Facts About Morocco
Morocco is a land filled with treasures, mystery and abundant natural treasures. Officially known as the Kingdom of Morocco, the country is surrounded by the pristine Mediterranean coastline and is flanked by rugged hilly interiors. Morocco is situated in the north-western corner of Africa. It shares international borders with Algeria in the east, Spain in the north (a water border) and Mauritania in the south. Morocco also has a coast on the Atlantic Ocean, which reaches past the Strait of Gibraltar, into the Mediterranean Sea. The breathtaking natural landscape and magnificent architectural tradition of Morocco have been wooing travelers since ages. In fact, the mesmerizing natural splendor of the country has won it the name of the ‘Oasis of the Senses’. Right from the sandy Sahara Desert to the snowcapped Atlas Mountains, the country offers great diversity. There is so much in store in Morocco and wouldn’t you like to learn more about this place? To know more about the destination, browse through the following information.
Image: By Miguel González Novo from Melilla, España [CC-BY-SA-2.0 (http://creativecommons.org/licenses/by-sa/2.0)], via Wikimedia Commons
Area: 446,550 km2
Currency: Moroccan Dirham
Official Languages: Arabic, Berber
Independence Day: March 2, 1956 (from France), April 7, 1956 (from Spain)
Type Of Government: Unitary, parliamentary, constitutional monarchy
Fun & Interesting Facts About Morocco
- The official name of Morocco is the ‘Kingdom of Morocco’. It spreads over an area of approximately 710,850 sq. km.
- The best place to shop for souvenirs in Morocco is in Marrakech.
- The capital of Morocco is Rabbat, while its currency is Moroccan dirham.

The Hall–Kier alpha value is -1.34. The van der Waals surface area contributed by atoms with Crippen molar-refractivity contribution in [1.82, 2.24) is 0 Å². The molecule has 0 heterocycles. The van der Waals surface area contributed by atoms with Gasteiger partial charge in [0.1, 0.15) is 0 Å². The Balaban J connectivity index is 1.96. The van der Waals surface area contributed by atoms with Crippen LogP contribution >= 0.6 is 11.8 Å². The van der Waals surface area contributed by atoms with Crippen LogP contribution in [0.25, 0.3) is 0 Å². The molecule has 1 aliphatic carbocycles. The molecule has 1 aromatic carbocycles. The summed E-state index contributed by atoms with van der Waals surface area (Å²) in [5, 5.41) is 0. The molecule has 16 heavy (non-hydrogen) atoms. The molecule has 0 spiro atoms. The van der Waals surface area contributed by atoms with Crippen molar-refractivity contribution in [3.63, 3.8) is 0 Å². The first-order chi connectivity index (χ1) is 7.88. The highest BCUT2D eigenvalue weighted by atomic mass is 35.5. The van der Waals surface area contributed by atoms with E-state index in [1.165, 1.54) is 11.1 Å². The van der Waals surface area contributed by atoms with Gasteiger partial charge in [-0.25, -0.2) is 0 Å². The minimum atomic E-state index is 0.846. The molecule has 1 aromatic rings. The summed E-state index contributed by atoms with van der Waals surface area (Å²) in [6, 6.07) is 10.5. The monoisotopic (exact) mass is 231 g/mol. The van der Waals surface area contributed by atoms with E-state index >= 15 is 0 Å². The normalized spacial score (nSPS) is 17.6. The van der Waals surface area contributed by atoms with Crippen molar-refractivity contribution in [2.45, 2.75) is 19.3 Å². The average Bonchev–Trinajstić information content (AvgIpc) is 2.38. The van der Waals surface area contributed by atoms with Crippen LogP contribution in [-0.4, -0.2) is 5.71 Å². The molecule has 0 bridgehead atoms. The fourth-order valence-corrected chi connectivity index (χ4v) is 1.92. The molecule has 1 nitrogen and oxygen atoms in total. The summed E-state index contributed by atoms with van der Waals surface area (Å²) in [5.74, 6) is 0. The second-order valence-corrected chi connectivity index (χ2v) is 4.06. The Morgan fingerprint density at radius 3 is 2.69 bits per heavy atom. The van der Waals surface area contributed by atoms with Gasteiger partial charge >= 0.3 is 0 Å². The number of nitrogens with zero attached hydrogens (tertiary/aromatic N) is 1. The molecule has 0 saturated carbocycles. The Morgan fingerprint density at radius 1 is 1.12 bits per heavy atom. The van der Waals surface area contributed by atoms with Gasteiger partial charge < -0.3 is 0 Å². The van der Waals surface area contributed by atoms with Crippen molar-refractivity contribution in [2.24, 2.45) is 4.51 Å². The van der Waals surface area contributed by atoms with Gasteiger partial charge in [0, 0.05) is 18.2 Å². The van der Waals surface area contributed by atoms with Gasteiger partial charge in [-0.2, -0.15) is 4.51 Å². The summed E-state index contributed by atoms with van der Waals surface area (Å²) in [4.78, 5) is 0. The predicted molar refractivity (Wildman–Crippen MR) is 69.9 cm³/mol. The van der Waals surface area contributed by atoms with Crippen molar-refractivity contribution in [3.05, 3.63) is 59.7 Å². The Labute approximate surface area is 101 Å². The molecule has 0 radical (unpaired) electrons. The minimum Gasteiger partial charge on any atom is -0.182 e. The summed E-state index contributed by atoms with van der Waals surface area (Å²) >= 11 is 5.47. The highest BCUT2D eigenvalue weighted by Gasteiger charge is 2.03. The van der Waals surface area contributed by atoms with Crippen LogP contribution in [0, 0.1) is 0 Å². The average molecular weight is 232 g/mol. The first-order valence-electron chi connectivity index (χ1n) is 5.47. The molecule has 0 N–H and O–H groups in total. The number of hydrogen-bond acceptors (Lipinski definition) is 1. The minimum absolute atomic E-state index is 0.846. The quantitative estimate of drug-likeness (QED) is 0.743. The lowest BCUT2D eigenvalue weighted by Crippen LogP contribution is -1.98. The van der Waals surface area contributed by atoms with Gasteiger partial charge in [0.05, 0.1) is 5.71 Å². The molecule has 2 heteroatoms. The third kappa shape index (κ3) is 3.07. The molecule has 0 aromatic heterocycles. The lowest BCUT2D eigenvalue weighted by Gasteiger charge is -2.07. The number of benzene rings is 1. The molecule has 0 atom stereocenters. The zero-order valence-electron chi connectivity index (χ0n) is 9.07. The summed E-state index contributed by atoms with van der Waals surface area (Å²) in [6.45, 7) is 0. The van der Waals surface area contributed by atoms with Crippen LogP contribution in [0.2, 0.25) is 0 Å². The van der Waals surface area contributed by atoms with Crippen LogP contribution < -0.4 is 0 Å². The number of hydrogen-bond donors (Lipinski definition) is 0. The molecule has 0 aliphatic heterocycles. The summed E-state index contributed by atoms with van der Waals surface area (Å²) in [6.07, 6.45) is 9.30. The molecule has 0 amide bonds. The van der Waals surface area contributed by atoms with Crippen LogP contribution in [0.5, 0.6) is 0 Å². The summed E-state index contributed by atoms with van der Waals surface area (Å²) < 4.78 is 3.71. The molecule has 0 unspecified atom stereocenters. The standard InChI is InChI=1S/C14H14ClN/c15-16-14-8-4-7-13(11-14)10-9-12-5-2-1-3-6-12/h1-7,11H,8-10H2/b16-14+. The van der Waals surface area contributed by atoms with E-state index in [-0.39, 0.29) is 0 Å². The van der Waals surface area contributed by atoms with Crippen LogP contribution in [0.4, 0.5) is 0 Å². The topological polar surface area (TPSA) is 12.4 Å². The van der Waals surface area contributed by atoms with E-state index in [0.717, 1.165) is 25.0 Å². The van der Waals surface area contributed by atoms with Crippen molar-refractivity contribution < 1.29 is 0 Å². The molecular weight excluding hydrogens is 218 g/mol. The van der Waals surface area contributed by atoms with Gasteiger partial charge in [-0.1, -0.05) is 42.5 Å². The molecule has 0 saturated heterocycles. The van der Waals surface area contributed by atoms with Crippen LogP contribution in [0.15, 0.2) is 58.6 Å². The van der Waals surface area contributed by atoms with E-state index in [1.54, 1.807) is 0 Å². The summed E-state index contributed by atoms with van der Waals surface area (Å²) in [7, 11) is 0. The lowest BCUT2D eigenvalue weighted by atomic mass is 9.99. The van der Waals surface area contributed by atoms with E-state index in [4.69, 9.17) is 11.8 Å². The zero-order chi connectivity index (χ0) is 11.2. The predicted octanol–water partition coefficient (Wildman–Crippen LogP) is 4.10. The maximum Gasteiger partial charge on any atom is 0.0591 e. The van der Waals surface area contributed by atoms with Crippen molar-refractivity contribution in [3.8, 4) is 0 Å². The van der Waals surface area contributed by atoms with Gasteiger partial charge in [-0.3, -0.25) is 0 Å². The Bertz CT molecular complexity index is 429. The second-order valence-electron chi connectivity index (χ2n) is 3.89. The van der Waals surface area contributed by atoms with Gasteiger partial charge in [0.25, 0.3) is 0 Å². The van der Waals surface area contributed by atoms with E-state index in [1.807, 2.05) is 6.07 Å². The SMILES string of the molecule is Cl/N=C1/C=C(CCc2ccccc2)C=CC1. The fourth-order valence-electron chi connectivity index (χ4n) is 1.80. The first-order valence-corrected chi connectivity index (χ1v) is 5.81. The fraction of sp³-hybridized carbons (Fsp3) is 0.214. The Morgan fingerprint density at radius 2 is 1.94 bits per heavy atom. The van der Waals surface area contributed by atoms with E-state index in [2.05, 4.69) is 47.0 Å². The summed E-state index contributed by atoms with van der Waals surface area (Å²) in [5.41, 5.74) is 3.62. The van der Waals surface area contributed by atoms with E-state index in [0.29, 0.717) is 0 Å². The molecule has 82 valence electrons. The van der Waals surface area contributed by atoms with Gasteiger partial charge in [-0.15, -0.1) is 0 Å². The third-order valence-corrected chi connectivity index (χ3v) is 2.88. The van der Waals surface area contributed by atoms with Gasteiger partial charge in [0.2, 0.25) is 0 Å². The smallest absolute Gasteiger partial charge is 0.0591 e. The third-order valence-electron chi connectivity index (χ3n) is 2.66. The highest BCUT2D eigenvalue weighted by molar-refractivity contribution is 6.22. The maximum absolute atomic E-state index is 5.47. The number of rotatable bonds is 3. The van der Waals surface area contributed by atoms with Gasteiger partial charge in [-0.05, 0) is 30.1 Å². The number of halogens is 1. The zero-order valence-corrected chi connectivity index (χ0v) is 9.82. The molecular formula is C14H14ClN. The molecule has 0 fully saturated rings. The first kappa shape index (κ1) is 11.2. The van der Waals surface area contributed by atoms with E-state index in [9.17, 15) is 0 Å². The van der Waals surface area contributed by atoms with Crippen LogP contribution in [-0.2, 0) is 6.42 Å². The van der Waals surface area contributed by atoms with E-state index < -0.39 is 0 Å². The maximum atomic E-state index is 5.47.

- Morocco gained independence from France in 1956.
- Morocco is situated in North Africa and it is the only African country that is presently not a member of the ‘African Union’.
- Essaouira is a coastal town and is the best place to get local seafood.
- Morocco is a member of the Arab League, Arab Maghreb Union, the Francophonie, Organization of the Islamic Conference, Mediterranean Dialogue group and Group of 77.
- Morocco is a major non-NATO ally of the United States.
- The full Arabic name of Morocco is ‘Al-Mamlaka al-Maghribiya’, which translates to ‘The Western Kingdom’.
- It is impolite to say no to ‘meat’ in Morocco.
- The Moroccan ‘djelleba’ is a hooded Kaftan, commonly worn by both men and women.
- It is considered impolite to handle food with the left hand.
- The Moroccan Constitution provides for a monarchy with a Parliament and an independent judiciary.
- Casablanca is the largest city of Morocco.
- The official language of Morocco is Arabic. However, Berber (another dialect) and French are also spoken widely.
- Arabs and Berbers make up majority of the population of Morocco, followed by Jews and others.
- Moroccans greet foreigners with kisses on each cheek.
- Almost the entire population of Moroccans is Sunni Muslims.
- A number of stone circles, present in Morocco, serve as the proof of its contact with the megalithic cultures of Atlantic Europe.
- The shrine of Sidi Yahya, situated in Oujda city of Morocco, is said to be the tomb of ‘John the Baptist’.
- The University in Fes, founded in 859 AD, claims to be the oldest university in the world.
- The major resources of the Moroccan economy are coal, agriculture and phosphorous.
- In the previous times, it was unlawful to sell a date tree, as it was a source of food for the family.
- Tangier was an International City, from 1922 to 1956, being ruled by representatives of eight European countries.
- The ‘Green March, undertake to claim the Spanish colony of Western Sahara, is celebrated as a national holiday in Morocco.
- Moroccan cuisine is a mixture of European and African cuisine, due to its location between Europe and Africa.
- Morocco is the 12th richest country in Africa.
- Morocco is divided into 16 regions and subdivided into 62 provinces.
- Moroccans are known to be some of the friendliest people around the world.
- Most of the Moroccans eat things made from wheat and barley.
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